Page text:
There is still no news about changes at Okie’s. While I see cleaning efforts happening at the Rosburg Store, it’s my understanding it is being cleaned so it will be available for sale.


Tuesdays: Naselle Lutheran Church sponsors quilters in the mornings and knitters in the afternoons.

First Thursday of the month: On April 6, Gardening group meets at Johnson Park at 6 p.m.

First Thursday of the month: On April 6, Caregiver Support Group at Naselle Library with hospital staff from 1-2.

April 5 and 19: Senior Lunch Club meets at Rosburg Hall at noon.

April 8: Easter Egg Hunts in morning and evening. Morning is at the school in Naselle and evening will be at the ball park near Okie’s.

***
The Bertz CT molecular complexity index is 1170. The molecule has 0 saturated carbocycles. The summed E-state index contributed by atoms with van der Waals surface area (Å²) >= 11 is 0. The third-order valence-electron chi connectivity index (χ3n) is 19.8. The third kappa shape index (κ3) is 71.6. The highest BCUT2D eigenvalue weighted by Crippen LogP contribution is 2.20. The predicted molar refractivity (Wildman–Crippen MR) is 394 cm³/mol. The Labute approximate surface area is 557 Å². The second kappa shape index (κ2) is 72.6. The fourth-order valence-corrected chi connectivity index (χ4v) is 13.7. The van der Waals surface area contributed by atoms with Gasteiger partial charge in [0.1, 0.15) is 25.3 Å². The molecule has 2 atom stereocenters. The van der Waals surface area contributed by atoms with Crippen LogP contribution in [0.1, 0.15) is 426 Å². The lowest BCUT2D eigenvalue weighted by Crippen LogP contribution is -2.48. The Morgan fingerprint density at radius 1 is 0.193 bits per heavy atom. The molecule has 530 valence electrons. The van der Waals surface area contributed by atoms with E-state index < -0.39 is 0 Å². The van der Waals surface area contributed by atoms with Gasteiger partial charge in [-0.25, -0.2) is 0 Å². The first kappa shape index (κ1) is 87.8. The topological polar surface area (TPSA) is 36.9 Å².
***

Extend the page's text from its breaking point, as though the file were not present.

April 9: Grays River Methodist’s Easter Sunday service will be at 10 with coffee hour at 9. Communion will be served by Pastor Keith Hackett.

Wednesday: Second Wednesday of the month, April 12, Grays River Habitat Enhancement group meets at Johnson Park at 5:15.

Wednesdays: AA meeting at the Grays River Grange at noon.

Third Tuesday, April 18, NGRV School Board meets at 6:30 in school library.

CAP Senior Lunches: CAP/Thursday Senior Lunches are located inside Rosburg Hall at noon.